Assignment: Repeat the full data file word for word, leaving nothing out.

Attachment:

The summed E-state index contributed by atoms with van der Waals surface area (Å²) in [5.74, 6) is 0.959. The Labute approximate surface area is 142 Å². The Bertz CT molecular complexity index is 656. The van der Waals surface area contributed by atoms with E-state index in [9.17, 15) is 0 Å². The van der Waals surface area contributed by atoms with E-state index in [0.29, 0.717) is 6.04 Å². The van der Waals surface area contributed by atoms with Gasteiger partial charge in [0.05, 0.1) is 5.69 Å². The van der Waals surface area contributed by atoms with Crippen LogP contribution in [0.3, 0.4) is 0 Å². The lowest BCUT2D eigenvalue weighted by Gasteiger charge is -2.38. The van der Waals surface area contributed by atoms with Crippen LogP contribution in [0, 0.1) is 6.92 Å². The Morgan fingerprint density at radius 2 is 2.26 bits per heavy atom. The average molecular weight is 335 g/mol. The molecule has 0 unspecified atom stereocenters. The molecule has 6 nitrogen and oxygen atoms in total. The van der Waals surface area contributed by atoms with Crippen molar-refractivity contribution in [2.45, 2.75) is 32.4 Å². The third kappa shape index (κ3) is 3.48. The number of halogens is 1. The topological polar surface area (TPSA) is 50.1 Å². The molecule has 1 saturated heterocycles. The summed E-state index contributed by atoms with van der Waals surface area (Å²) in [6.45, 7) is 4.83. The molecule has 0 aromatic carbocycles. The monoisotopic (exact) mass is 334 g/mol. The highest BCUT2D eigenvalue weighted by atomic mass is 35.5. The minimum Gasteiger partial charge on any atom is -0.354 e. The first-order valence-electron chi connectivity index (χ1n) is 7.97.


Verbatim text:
The summed E-state index contributed by atoms with van der Waals surface area (Å²) in [5.74, 6) is 0.959. The Labute approximate surface area is 142 Å². The Bertz CT molecular complexity index is 656. The van der Waals surface area contributed by atoms with E-state index in [9.17, 15) is 0 Å². The van der Waals surface area contributed by atoms with E-state index in [0.29, 0.717) is 6.04 Å². The van der Waals surface area contributed by atoms with Gasteiger partial charge in [0.05, 0.1) is 5.69 Å². The van der Waals surface area contributed by atoms with Crippen LogP contribution in [0.3, 0.4) is 0 Å². The lowest BCUT2D eigenvalue weighted by Gasteiger charge is -2.38. The van der Waals surface area contributed by atoms with Crippen LogP contribution in [0, 0.1) is 6.92 Å². The Morgan fingerprint density at radius 2 is 2.26 bits per heavy atom. The average molecular weight is 335 g/mol. The molecule has 0 unspecified atom stereocenters. The molecule has 6 nitrogen and oxygen atoms in total. The van der Waals surface area contributed by atoms with Crippen molar-refractivity contribution in [2.45, 2.75) is 32.4 Å². The third kappa shape index (κ3) is 3.48. The number of halogens is 1. The topological polar surface area (TPSA) is 50.1 Å². The molecule has 1 saturated heterocycles. The summed E-state index contributed by atoms with van der Waals surface area (Å²) in [6.45, 7) is 4.83. The molecule has 0 aromatic carbocycles. The monoisotopic (exact) mass is 334 g/mol. The highest BCUT2D eigenvalue weighted by atomic mass is 35.5. The minimum Gasteiger partial charge on any atom is -0.354 e. The first-order valence-electron chi connectivity index (χ1n) is 7.97.